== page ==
“I have concerns that they are not using a high-enough dose,” Reiersen said, given that fluvoxamine operates on a different biochemical pathway to fight COVID than the one involved in psychiatric treatment.
The concern is shared by Craig Rayner, a former drug company scientist who worked on the Brazilian trial and other big tests of repurposed drugs.
“You can do the largest, most well-funded study in the world,” he said, “but if you choose the wrong dose, it’s rubbish in, rubbish out.”
The team overseeing NIH’s trial opted for a lower dose because higher doses had already been used in the earlier trials — and often caused side effects, said Sarah Dunsmore, a program director at NIH’s National Center for Advancing Translational Sciences.
On Dec. 21, David Boulware, a University of Minnesota infectious-disease expert, petitioned the FDA to approve a change in fluvoxamine’s label stating it can be used to prevent respiratory distress in at-risk patients with mild to moderate COVID. He hasn’t received a response yet.
It’s a different story for big drug companies. Two days after Boulware’s submission, FDA authorized Merck to market its drug molnupiravir, which in its clinical trial showed about as much effectiveness as fluvoxamine, and also had side effects like nausea and dizziness. Fluvoxamine also can cause insomnia and anxiety; molnupiravir is not recommended for pregnant women or anyone, male or female, having unprotected sex, because it caused genetic and fetal damage in test animals.
Still, federal guidelines recommend molnupiravir in certain settings, and the government has bought more than 3 million doses for about $2.2 billion, or $733 per dose. Fluvoxamine, a generic, goes for less than $5 a pill.
“You hate to say that Big Pharma has a lot of influence, but clearly they do,” Boulware said. “The molnupiravir data was not that great, but we’re spending billions on the drug and it got fast-track emergency use authorization” while fluvoxamine remains in a gray area.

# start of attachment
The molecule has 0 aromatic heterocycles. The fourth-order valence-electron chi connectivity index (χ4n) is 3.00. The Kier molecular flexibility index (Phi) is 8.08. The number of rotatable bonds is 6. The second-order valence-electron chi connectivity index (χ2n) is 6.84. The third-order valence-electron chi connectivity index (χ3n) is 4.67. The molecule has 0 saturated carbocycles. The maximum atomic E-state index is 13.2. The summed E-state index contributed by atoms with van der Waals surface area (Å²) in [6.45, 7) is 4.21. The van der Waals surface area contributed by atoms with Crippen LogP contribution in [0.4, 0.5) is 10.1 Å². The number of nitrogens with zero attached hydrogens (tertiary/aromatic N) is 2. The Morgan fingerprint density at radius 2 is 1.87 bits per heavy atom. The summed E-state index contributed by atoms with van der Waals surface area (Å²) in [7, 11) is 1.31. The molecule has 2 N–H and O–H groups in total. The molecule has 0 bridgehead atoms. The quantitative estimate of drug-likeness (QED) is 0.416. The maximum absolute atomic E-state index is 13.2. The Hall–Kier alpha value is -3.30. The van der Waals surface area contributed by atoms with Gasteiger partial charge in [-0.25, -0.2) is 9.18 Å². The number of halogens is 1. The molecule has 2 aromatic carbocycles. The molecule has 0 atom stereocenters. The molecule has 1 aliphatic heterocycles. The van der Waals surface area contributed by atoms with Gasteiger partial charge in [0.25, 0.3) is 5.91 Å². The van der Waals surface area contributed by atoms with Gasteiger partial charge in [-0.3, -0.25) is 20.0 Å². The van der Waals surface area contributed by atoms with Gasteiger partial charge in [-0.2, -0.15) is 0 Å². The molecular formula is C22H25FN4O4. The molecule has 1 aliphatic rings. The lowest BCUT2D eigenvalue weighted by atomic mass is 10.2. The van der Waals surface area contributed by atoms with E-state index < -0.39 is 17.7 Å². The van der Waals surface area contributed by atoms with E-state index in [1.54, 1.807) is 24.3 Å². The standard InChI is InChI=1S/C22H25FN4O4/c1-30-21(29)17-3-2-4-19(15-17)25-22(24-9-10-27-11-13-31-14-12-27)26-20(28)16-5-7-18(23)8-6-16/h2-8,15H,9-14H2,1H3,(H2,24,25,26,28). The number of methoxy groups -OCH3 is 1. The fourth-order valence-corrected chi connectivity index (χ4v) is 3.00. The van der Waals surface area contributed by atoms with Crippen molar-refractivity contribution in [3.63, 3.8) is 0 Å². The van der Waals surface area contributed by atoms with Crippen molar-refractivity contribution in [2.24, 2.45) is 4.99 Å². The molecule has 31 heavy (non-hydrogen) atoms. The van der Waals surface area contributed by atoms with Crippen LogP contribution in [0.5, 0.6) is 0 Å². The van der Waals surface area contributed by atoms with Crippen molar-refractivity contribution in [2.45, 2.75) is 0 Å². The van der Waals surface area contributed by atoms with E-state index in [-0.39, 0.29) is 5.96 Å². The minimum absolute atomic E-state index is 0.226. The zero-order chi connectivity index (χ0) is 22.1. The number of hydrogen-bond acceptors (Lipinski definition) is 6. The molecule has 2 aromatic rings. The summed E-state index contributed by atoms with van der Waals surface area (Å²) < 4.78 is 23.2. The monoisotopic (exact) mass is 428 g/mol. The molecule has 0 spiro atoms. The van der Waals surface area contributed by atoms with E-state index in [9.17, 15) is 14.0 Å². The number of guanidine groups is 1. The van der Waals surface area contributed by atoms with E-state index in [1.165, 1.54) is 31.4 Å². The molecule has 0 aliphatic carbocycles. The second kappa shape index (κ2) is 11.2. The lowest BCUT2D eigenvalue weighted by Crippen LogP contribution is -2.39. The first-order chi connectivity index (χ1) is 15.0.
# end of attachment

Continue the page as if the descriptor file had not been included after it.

With the arrival of effective vaccines and the trickle of antiviral treatments, the urgency of rehabilitating old drugs for U.S. patients has ebbed. But the need remains high in lower- and middle-income countries where vaccines and new COVID treatments remain unavailable.
It’s not rare for a pharmaceutical company to synthesize or study a drug for one purpose, only to discover it works better for something else. The classic instance is sildenafil, or Viagra, which was being developed as a drug for hypertension when scientists noticed a remarkable side effect. Remdesivir, now a front-line drug against COVID, was aimed at treating Ebola.
It’s less common for a drug marketed for one use to acquire an entirely different purpose, but the pandemic drove scientists to try. They tested thousands of compounds in petri dishes for their virus-killing power, but the journey from test tube to human remedy is long, said Rayner, who is also a professor of pharmaceutical sciences at Monash University in Melbourne, Australia.
If fluvoxamine were a new drug, the company sponsoring it would have spent the money needed to get the drug approved and to show the FDA it has the means to monitor the drug’s safety and efficacy. Since it’s an old drug, it will be up to independent scientists, or perhaps a reluctant generics manufacturer, to sponsor safety monitoring should the FDA provide an emergency use authorization, Rayner said.
An EUA or approval “comes with strings. You have to continue to monitor the safety, to make sure no signals pop up when you move it from thousands to millions of patients,” he said. “That’s very expensive.”
U.S. physicians can prescribe drugs off label, but most are leery of doing so until a drug has won approval for the new use. That’s especially true now.
Definitive answers on some repurposed drugs were slow in coming because there were too many small, poorly designed studies by “every man and his dog,” Rayner said. He calculates up to $5.6 billion has been wasted on hydroxychloroquine clinical trials alone.
A recent World Health Organization resolution called for better coordination and information-sharing among those organizing trials so that definitive answers can be obtained quickly with big pots of data.
As for camostat, Vinetz said those who took the drug felt better than those who got a placebo.
“It basically prevented loss of smell and taste, which people really bitterly care about,” he said. “That means there’s a real biological effect. That merits further exploration.”
But will that happen? Vinetz’s team has sought publication of their research for five months with no success. He’d like to see whether camostat can prevent long COVID, but such investigations cost millions. Camostat’s Japanese manufacturer apparently lost interest in it as a COVID drug after its own small, unsuccessful trial.
“When there’s no profit motive, it’s tough,” Vinetz said. Meanwhile, he’s resumed his research into controlling a neglected tropical disease leptospirosis.